Wednesday, May 20, 2009

Artist of the Week: Tell-Tale Hand

Nate at the museum
Originally uploaded by Teckelcar
This week's artist is Nate. He had a big school project called "Give a Virginian a Hand" due this past Monday. From a fairly large list of celebrated Virginians he had to pick one, write a brief biography, and create a poster incorporating a latex glove for the hand.

Nate quickly scanned the list, closed his eyes, and stabbed at the sheet. The result was Edgar Allen Poe. He was a bit dismayed, apparently Poe wasn't exciting enough for an athletic 10 year old boy. So with eyes shut tight again he gave it another stab and got... Poe again.

I, on the other hand, was delighted. Strictly speaking Poe wasn't a Virginian, but he did spend the bulk of his childhood in Richmond and spend a fair amount of time in the Old Dominion as an adult. Richmond even has a nifty little Poe Museum housed in the oldest standing building in the city. It has a variety of Poe artifacts, pictures, manuscripts, and, best of all, a monthly Unhappy Hour.

Poe poster
Originally uploaded by Teckelcar
We found out all sorts of interesting facts about Poe. He was the first to add science to his fantastic tales, he was an athlete in school (he was a medalist in boxing!), and was in general a fascinating character.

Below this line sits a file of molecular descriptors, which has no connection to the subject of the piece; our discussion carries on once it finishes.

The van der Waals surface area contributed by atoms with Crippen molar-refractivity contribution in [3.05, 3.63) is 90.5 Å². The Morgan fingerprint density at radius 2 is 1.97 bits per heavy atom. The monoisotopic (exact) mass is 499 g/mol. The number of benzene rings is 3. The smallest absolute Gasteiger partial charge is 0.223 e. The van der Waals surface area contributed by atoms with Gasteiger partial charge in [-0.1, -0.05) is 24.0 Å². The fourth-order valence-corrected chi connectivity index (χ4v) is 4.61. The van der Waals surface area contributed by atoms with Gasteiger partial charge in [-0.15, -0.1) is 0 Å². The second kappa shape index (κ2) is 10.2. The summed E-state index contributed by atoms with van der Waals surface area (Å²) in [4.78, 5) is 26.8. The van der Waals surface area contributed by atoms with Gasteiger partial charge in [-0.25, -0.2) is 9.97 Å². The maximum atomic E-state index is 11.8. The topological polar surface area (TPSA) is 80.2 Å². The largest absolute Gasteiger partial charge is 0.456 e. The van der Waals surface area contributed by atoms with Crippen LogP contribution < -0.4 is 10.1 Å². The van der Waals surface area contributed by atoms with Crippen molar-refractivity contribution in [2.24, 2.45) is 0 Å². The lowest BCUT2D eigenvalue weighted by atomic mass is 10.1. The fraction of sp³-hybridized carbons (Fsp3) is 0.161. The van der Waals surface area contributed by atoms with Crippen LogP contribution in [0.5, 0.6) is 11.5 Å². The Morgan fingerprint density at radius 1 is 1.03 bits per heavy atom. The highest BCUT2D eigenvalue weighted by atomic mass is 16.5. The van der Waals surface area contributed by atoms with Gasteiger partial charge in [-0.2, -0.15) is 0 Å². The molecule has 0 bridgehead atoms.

For the poster Nate decided to fill the glove with a crumpled and torn copy of the Raven. I supplied a pant leg from an old pair of black toddler pants for the sleeve and a few lace doilies for the shirt cuff. Nate wanted a pen for the hand and I was able to dig up one of my old calligraphy pens. Nate taped the glove onto an empty tin can, attached the doilies, and gloved on the sleeve. The end result was quite impressive.

For the biography Nate selected a script type font, Bow to be precise, and positioned the hand so it looked as though the hand had just finished writing. My only suggestion was to wrap the end of the sleeve around the lower corner of the poster to create a finished edge. He thought that was a good idea and stapled the fabric in place.

I really like the end result and it will be interesting to see what the class thinks of it.

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